I RUSHED to the window when I heard the news.
On learning at the weekend that the ratings agency Moody’s had stripped Britain of its triple A status I hurried to the nearest pane of glass to witness the sky’s collapse.
But she stood unmoved, as brooding as ever, hanging over the Colne Valley like a morose grey blanket.
The sky showed no sign of impersonating an Adele song following the news that a few economists had decided the UK’s debt situation was a little worse than originally thought.
Perhaps someone had slightly oversold the dangers of the dreaded downgrade.
A run on the pound, a stock market collapse, the cost of borrowing going through the roof – weren’t all these things coming Britain’s way if some faceless bean-counters decided the UK was no longer a 100% safe bet?
Never mind that insignificant countries like France and the US had shed a Moody’s A without descending into anarchy. For Britain there would be no going back if the money men lost faith, so it had to be cut, cut and cut some more to keep them happy.
And then last Friday it happened. For the first time since before this humble columnist was born, a major ratings agency downgraded Britain.
Out went an A to be replaced by a 1. Moody’s claimed the change was necessary because it believed Britain’s economic growth would be “sluggish” in the next few years.
My heart immediately went out to the one group of people who always suffer when an impenetrable economic story breaks: TV journalists.
How do you illustrate a supposedly significant event when there are no pictures to go with it? Moody’s, being an unelected, unaccountable organisation, felt no need to put anyone forward to explain the decision to camera.
And Joe Public were no use either, as they resolutely refused to react to the downgrade with a little Northern Rock-style panic.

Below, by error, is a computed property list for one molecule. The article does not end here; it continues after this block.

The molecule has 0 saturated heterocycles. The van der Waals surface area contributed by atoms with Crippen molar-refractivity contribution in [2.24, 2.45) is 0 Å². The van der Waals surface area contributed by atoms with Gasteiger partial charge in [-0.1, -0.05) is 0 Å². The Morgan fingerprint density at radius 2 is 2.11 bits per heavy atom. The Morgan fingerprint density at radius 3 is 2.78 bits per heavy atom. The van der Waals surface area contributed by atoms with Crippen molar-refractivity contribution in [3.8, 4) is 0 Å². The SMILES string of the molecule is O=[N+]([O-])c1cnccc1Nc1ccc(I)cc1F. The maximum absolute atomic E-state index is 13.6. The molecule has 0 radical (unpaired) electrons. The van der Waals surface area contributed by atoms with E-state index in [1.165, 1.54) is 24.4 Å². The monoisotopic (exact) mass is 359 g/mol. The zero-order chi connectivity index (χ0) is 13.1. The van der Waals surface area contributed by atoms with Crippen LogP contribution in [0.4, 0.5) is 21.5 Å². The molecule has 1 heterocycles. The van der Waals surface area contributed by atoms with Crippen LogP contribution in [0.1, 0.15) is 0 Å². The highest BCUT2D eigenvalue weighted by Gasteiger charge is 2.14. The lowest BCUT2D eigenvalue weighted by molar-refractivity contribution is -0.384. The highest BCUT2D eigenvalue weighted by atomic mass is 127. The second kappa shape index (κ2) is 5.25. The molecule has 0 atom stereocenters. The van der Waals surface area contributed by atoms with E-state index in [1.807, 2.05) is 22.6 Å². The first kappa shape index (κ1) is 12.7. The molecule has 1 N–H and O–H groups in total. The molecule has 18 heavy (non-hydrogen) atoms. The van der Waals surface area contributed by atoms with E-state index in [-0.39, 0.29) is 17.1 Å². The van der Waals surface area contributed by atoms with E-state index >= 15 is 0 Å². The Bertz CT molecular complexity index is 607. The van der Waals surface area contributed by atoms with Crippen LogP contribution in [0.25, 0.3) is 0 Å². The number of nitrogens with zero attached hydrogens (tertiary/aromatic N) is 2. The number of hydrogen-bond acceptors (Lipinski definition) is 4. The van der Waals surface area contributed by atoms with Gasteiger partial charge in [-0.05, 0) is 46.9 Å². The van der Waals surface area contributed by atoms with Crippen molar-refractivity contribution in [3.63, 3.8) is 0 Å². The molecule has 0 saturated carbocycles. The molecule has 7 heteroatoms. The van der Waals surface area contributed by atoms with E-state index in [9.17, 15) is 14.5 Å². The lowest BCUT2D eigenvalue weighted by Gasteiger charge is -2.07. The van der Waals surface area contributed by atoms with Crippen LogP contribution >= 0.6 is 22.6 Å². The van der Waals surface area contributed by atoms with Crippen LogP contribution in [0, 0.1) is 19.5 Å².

So the poor producers were left with nothing to do except film a few talking heads blathering on and mock up a graphic of the letter A falling over.
There was some respite for the TV types on Monday when Parliament was good enough to debate the issue.
So we had footage of chancellor George Osborne explaining to MPs that the loss of the AAA rating wasn’t a disaster after all – and also warning that the loss of the new AA1 status would be a catastrophe. It would have been nice if he had added: “And this time, I really mean it.”
Shadow chancellor Ed Balls replied for Labour and said what any good socialist would say in the circumstances – that it was an utter disaster for the Government to lose the faith of a bunch of unelected capitalists. Or words to that effect.
But neither man was good enough to tell us exactly why Moody’s verdict on the British economy should merit an emergency debate in Parliament.
Perhaps it’s unfair to single out that particular ratings agency because their rivals in Standard and Poor’s and Fitch’s Ratings have proven equally clairvoyant in recent years.
The agencies were handing out AAA and AA marks to Lehman Brothers before it collapsed in 2008. Insurance giant AIG was given similar glowing reports prior to going cap in hand to the American taxpayer to beg for a bailout.
And yet these same analysts who didn’t see the 2008 crash coming are supposed to be the world’s greatest gurus on Britain’s economic future.
Perhaps the downgrade is actually a good sign. If Moody’s say something’s wrong, maybe that shows that all is well.
Imagine the ratings agencies, not as behemoths who can snap governments like a twig, but as your mate in the pub who’s supremely over-confident of his ability to predict the weekend’s football results.
“QPR versus Man U, bottom against top, Rangers win all day long for me,” he says with great conviction.
“Fulham host Stoke – the men from the Potteries haven’t won away from home in ages so it’s obviously their week,” he tells you while reaching for his pools coupon.
“Arsenal against Villa, two rock-solid defences, so that’s a nil-nil if ever I saw one,” he adds.
“British economy? Looking a bit shaky. Not a good long-term bet like, say, Lehman Brothers. Knock an A off I reckon.”